This article was written by Shannon Sand, former SDSU Extension Livestock Business Management Field Specialist.
As fall nears many producers are beginning to gather their records to prepare for taxes. From these records many important operating decisions are made. Agriculture producers often use computer software to keep financial records. While there are software packages tailored for farm and ranch businesses, many producers successfully use general commercial software such as Quicken® or QuickBooks®. Both products can be useful for an agricultural producer’s record keeping. The question which often arises from producers is, “which one do I need”?
The answer is dependent on the individual operation’s structure and record keeping needs. A producer who is looking for a way to track inventory, manage payroll, and track unpaid invoices may not need the same software as a producer interested in being able to plan for retirement and who is the sole employee. The choice between which software is right comes down to how the operation runs, number of employees, invoicing requirements, how much money and time a producer is willing to invest in learning new software, etc. (Table 1). Both Quicken® and QuickBooks® allow producers to download transactions from online bank and credit card accounts, back up data entry, import and export data to different applications, including tax preparation software, and export reports to spreadsheets for further analysis and study.
One thing to consider maybe is there help to set up and install the program and what are the requirements for the software. Both Quicken® and QuickBooks® can be used on either Mac or Windows based operating software. Most versions of Quicken® and QuickBooks® 2015 versions for windows require they have windows at least Windows Vista or above. As far as set up help goes there are help sites for both Quicken® and QuickBooks® available free of charge for help with setting up. They both also have phone service available to help with set up of the software. While there are similarities between the two programs, there are important differences that should be noted.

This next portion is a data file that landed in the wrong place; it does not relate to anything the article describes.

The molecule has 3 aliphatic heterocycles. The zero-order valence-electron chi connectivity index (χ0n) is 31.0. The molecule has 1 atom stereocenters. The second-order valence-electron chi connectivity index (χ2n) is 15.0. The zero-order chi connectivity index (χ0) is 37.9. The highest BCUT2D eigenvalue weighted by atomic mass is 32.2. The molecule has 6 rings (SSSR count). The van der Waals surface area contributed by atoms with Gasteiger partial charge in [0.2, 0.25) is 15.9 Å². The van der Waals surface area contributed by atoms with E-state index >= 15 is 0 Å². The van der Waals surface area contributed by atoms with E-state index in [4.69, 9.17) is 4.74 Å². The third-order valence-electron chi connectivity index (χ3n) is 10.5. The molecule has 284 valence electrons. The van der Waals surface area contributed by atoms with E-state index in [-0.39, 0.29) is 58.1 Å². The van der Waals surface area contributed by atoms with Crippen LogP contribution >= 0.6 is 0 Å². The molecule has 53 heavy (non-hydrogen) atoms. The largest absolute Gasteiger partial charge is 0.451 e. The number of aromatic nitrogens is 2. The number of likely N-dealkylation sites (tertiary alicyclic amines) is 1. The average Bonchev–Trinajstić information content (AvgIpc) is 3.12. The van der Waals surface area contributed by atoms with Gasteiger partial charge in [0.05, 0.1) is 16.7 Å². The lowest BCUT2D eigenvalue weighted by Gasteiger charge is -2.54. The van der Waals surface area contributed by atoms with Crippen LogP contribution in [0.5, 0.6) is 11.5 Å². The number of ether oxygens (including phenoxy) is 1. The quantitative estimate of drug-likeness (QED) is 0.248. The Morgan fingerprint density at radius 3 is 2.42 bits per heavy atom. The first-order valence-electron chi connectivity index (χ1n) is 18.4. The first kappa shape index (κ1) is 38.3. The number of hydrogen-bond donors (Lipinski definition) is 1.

The amount of time required to learn the software and the financial investment in purchasing the software is different. Table 1 shows a comparison chart between Quicken® and QuickBooks®. For example, Quicken® would be more suitable to someone who has no employees, is self-employed, and is looking for a way to help plan for retirement. A producer who is looking for a way to track inventory, manage payroll, and do time tracking for employees might prefer QuickBooks®. Both programs allow producers to create categories specific to their needs, pay bills online, and note tax deductions. Both of these programs can be used to create specific farm related categories, and both have classes (such as Annie’s Project, Ag CEO, and online classes), which teach producers how to use and customize the programs to meet their needs.
There are many software programs available to producers for accounting and record keeping purposes. It is important a producer weighs all of their options, and picks the best software for their use whether that’s Quicken®, QuickBooks®, EZ Farm, Excel, or some other software.
|Intended for||Small Businesses||Individuals & Small Businesses|
|Create budget reports and graphs||
|Automatically pay bills online||X||X|
|Creates estimates and invoices||X||X|
|Monitors unpaid invoices||X||X|
|Tracks accounts payable & reimbursable||X||X|
|Manage payroll and sales||X||—|
|Integrate with Word, Excel, and Outlook||X||—|
|Compatibility||Windows & Mac (U.S. only)||Windows, Mac, online|
- Wells Fargo Financial
- Doye, Damona. Quicken or QuickBooks What’s the Best Choice for Agricultural Producers. AGEC-266.
Disclaimer: The information in this article is believed to be reliable and correct. However, no guarantee or warranty is provided for its accuracy or completeness. This information is provided exclusively for educational purposes and any action or inaction or decisions made as the result of reading this material is solely the responsibility of readers. The author(s) and South Dakota State University disclaim any responsibility for loss associated with the use of this information.